David and the Lion’s Den: Chapters

Story and Character Guide

Bloodline Art, Blood Loss — Acrylic Painting

What’s ‘David and the Lion’s Den’?

It’s my quirky, character-driven mystery novel set in Greenwich Village during the worst of the HIV Plague Years. David and a gang of only-in-New York personalities walk a path that leads to intense friendship and love, to the creation of gorgeous but wrenching art, and to the unraveling of a series of horrific events that nobody sees, not even as they happen. Because sometimes what you’re looking at isn’t what you see.

It all starts with David’s insensitive first sentence:

I slouched on the old fashioned park bench and tried not to stare at the hooker. She sat across from me in the shade of a ragged potted palm, tearing tiny pieces off a deli sandwich and popping them in her mouth to avoid smearing the wax caked on her lips.

The Cast:

  • David — A 23-year-old fine art painter from Kansas, trying to make it in Chelsea and the Village of late-1980s New York.
  • Jill — A slightly older young woman whose couch David crashes on. She’s “cool and hot, thick and curvy during an era when waif-thin was the fashion.”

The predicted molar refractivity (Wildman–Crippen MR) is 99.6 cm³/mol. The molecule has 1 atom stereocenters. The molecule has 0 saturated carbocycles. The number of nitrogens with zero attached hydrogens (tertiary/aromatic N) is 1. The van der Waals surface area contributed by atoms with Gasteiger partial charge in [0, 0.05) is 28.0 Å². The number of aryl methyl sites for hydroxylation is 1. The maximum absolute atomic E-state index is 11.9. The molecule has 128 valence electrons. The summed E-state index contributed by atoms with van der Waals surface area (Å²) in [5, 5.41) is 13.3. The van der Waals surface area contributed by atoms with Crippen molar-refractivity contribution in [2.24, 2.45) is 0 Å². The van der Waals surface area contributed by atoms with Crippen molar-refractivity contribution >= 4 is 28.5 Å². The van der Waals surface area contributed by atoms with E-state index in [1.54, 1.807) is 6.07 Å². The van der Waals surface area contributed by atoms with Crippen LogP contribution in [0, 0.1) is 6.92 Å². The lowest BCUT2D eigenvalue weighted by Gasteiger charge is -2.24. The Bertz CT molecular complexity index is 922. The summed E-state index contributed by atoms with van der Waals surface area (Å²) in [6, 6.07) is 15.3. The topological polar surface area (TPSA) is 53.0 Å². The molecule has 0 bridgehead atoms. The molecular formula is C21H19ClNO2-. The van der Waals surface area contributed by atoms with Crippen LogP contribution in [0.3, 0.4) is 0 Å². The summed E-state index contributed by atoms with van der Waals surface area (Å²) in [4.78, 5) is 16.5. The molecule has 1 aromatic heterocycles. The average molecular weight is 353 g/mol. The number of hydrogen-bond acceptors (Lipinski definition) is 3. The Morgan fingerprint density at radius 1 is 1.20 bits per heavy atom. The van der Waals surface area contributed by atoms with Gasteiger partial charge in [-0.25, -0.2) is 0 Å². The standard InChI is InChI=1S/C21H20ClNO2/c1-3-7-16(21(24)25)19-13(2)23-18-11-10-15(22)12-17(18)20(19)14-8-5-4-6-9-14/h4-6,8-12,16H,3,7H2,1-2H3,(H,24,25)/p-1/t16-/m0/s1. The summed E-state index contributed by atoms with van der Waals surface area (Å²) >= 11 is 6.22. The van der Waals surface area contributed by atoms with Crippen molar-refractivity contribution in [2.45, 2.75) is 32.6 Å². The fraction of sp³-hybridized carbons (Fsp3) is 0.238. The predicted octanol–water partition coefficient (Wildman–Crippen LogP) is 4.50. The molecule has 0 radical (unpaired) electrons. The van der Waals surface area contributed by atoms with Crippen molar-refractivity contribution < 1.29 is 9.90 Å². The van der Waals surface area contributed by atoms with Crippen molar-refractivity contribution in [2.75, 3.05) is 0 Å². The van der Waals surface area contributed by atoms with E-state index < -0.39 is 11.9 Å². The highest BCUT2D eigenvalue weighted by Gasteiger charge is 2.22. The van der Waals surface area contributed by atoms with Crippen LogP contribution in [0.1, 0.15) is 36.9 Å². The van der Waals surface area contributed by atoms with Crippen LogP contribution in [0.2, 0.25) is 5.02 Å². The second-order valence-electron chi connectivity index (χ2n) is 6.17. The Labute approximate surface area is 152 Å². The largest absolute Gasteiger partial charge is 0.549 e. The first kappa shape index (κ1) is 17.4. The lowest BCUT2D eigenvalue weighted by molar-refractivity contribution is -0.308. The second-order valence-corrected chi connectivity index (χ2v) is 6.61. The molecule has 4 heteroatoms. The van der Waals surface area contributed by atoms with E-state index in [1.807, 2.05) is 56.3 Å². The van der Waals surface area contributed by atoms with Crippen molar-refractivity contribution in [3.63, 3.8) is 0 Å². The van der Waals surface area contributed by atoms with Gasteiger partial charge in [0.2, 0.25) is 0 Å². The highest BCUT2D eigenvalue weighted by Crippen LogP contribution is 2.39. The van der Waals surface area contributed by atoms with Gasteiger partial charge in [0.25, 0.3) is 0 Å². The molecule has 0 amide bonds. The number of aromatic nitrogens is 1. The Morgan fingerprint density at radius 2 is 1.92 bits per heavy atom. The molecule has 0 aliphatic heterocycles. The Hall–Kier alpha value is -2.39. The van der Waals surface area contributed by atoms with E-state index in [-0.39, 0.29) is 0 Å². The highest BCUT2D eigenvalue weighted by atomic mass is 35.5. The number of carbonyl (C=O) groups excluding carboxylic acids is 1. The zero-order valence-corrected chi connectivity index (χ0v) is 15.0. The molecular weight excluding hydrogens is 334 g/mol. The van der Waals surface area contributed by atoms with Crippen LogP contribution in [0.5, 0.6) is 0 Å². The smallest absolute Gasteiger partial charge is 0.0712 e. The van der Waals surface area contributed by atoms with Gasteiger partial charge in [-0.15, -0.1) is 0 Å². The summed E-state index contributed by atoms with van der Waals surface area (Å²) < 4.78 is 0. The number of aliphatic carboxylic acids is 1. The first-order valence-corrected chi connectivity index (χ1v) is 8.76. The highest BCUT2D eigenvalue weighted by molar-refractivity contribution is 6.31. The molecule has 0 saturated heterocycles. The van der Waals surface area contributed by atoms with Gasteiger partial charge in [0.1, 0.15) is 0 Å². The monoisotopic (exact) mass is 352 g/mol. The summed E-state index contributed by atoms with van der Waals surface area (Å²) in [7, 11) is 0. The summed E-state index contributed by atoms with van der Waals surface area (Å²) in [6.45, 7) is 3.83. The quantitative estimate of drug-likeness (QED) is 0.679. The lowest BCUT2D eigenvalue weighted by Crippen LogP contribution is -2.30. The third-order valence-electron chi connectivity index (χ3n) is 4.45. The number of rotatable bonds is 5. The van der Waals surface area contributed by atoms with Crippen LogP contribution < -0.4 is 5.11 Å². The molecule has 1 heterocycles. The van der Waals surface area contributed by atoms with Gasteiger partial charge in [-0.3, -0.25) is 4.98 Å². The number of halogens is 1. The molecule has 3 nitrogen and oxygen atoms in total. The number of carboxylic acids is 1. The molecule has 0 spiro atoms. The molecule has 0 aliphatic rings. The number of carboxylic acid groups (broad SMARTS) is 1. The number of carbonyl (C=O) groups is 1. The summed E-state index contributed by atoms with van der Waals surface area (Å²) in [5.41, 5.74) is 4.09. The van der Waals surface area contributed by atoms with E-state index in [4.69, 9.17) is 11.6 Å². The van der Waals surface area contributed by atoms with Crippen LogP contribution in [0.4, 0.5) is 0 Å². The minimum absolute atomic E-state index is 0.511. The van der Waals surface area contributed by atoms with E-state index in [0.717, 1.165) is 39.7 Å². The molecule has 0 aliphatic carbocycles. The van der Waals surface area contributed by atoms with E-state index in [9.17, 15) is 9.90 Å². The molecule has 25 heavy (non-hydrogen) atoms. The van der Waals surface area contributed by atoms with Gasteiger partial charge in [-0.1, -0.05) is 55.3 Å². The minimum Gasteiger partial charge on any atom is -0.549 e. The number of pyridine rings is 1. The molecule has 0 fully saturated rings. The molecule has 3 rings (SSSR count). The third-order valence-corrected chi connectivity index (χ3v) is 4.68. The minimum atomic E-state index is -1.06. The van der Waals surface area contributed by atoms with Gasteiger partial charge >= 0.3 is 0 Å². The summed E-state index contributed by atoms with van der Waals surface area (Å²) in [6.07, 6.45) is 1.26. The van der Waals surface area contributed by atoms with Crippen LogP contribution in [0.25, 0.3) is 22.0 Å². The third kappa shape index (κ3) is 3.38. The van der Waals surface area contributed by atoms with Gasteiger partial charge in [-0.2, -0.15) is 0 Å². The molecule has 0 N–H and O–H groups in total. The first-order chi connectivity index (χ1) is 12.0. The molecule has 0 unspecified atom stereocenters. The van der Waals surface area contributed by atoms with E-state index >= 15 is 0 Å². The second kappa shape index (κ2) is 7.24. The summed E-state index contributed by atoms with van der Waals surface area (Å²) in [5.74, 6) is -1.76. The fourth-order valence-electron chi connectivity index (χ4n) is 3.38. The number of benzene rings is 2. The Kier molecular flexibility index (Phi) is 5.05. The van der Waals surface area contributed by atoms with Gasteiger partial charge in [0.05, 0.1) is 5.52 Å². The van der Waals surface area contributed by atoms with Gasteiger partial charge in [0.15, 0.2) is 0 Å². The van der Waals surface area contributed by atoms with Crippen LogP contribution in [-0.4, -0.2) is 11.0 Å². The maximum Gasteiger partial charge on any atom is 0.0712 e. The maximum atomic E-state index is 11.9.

• Hilda — A beloved Village fixture in her late 80s — with a past that leaves David fascinated and repulsed. Every time he thinks he understands her, she shocks him again.
  • Carla — In her own words, Mistress Carla is New York’s “oldest working crossing-dressing dominatrix prostitute.” She and Hilda are close friends. David doesn’t understand why Carla seems to look out for him.
  • Richard — Another of Hilda’s close friends, Richard is a retired Madison Avenue ad man. He becomes David’s first fan, introducing him to movers and shakers in the Soho gallery scene.
  • Howie — His calling in life is bartending. He’s the life of the party and the beating moral heart of the novel. David falls in love with Howie without realizing it.
  • Raphael — A “preternaturally beautiful” youth, Raphael is aggressively bisexual and not adverse to taking pecuniary advantage of his looks. He’s also painfully shy and doesn’t have a friend in the world, something David doesn’t realize until it’s far too late.
  • The Colombian Boy — This mysterious character haunts the corners of the story. He first appears as a starving, freezing, 14-year-old immigrant. When his tale intersects with the main story, David’s life and art spin out of control.

The Chapters: